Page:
Mechanically patterning the embryonic airway epithelium

Victor D. Varner, Jason P. Gleghorn, Erin Miller, Derek C. Radisky, Celeste M. Nelson

Research output: Contribution to journalArticlepeer-review

80 Scopus citations


Collections of cells must be patterned spatially during embryonic development to generate the intricate architectures of mature tissues. In several cases, including the formation of the branched airways of the lung, reciprocal signaling between an epithelium and its surrounding mesenchyme helps generate these spatial patterns. Several molecular signals are thought to interact via reactiondiffusion kinetics to create distinct biochemical patterns, which act as molecular precursors to actual, physical patterns of biological structure and function. Here, however, we show that purely physical mechanisms can drive spatial patterning within embryonic epithelia. Specifically, we find that a growth-induced physical instability defines the relative locations of branches within the developing murine airway epithelium in the absence of mesenchyme. The dominant wavelength of this instability determines the branching pattern and is controlled by epithelial growth rates. These data suggest that physical mechanisms can create the biological patterns that underlie tissue morphogenesis in the embryo.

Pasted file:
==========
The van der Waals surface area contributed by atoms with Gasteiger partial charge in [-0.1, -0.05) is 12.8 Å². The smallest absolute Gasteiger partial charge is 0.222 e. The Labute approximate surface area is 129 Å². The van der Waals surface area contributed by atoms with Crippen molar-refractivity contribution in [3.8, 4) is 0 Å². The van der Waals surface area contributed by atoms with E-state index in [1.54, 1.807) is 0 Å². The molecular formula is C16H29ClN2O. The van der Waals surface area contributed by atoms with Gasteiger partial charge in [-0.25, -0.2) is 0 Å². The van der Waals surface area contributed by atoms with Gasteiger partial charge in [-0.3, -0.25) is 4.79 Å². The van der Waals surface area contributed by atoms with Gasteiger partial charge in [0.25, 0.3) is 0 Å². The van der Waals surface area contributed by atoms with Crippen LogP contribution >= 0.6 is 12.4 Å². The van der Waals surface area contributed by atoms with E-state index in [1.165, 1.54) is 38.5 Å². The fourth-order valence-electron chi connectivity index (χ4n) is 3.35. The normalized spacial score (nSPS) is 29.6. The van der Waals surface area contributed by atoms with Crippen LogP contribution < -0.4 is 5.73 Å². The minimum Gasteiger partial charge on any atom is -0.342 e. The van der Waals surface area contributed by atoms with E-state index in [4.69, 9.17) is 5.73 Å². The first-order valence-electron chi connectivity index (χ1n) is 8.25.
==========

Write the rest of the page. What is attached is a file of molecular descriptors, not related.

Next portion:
Original languageEnglish (US)
Pages (from-to)9230-9235
Number of pages6
JournalProceedings of the National Academy of Sciences of the United States of America
Issue number30
StatePublished - Jul 28 2015

All Science Journal Classification (ASJC) codes

  • General


  • Buckling
  • Instability
  • Mechanical stress
  • Morphodynamics
  • Morphogenesis


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